herald

Sunday 4 December 2016

From paper apprentice at 15 to top of the game

A young Bill O'Herlihy
A young Bill O'Herlihy

LITTLE did Bill O'Herlihy realise when he walked up Cork's Academy Street in 1953 and into his first newspaper job at the tender age of 15 that he would eventually become one of the best-known figures in Irish media.

Over the course of the next half-century, 'Gentleman Bill' became synonymous with Irish football, shrewd corporate and political PR and broadcasting.

Despite the fact he spent more than 50 of his 76 years in Dublin, Cork was always his home.

Two years ago he admitted that being invited to deliver the General Michael Collins oration at Beal na mBlath in west Cork was "one of the great honours of my life".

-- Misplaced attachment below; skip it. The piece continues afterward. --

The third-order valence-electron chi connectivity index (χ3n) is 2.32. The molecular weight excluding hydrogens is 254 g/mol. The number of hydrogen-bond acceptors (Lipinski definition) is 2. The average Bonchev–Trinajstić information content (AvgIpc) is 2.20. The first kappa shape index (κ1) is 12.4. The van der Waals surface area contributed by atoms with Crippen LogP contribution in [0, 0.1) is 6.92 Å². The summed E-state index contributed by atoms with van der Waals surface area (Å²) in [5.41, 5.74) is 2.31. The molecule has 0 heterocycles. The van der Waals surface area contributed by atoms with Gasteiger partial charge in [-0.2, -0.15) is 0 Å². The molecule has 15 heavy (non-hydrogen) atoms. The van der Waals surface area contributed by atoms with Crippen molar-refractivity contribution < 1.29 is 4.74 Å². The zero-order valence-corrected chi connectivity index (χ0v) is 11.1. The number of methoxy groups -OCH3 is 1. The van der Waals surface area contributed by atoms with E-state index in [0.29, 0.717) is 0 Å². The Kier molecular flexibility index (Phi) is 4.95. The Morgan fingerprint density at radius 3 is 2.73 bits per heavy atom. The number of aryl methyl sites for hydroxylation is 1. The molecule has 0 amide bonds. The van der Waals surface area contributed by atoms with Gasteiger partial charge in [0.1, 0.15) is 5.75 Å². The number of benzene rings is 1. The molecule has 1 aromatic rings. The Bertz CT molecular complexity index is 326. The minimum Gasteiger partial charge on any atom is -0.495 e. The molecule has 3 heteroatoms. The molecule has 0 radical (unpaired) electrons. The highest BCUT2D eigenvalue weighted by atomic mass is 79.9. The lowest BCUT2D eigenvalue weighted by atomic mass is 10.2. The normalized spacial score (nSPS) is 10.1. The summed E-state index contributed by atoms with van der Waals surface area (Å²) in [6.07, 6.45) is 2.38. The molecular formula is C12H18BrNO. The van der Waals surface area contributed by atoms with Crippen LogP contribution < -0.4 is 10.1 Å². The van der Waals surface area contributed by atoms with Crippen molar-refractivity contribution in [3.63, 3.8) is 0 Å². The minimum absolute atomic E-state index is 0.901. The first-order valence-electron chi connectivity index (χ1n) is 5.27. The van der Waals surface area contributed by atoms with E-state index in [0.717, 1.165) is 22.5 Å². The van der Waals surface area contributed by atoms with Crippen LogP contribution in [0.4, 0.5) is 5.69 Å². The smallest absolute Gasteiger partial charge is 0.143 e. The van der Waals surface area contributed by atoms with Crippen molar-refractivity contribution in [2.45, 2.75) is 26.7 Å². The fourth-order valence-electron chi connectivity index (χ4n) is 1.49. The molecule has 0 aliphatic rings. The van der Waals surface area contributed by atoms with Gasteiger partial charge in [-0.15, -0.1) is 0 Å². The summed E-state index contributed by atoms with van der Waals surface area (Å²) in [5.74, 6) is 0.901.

Born in Glasheen on Cork's southside in 1938, he attended St Finbarr's College in Farranferris before opting to finish school at 15 and seek a job with the Cork Examiner.

UNDERCOVER

He was offered a full-time job in RTE and joined the flagship current affairs programme Seven Days.

An undercover reporting story brought him into controversy and, almost by accident, he found himself in RTE's sports department.

He then fronted Ireland's Olympic Games coverage from 1972.

However, when he fronted RTE's football coverage from 1978 he found himself making Irish sports history.

Together with John Giles and Eamon Dunphy, the trio re-wrote the football broadcasting manual.

However, controversy was never far away, and Jack Charlton was furious over criticisms of his team's playing style at Italia '90.

There were other rows with Irish managers including Noel King, Eoin Hand, Steve Staunton, Mick McCarthy and Giovanni Trapattoni.

By the time he retired last year, O'Herlihy had fronted 10 World Cups.

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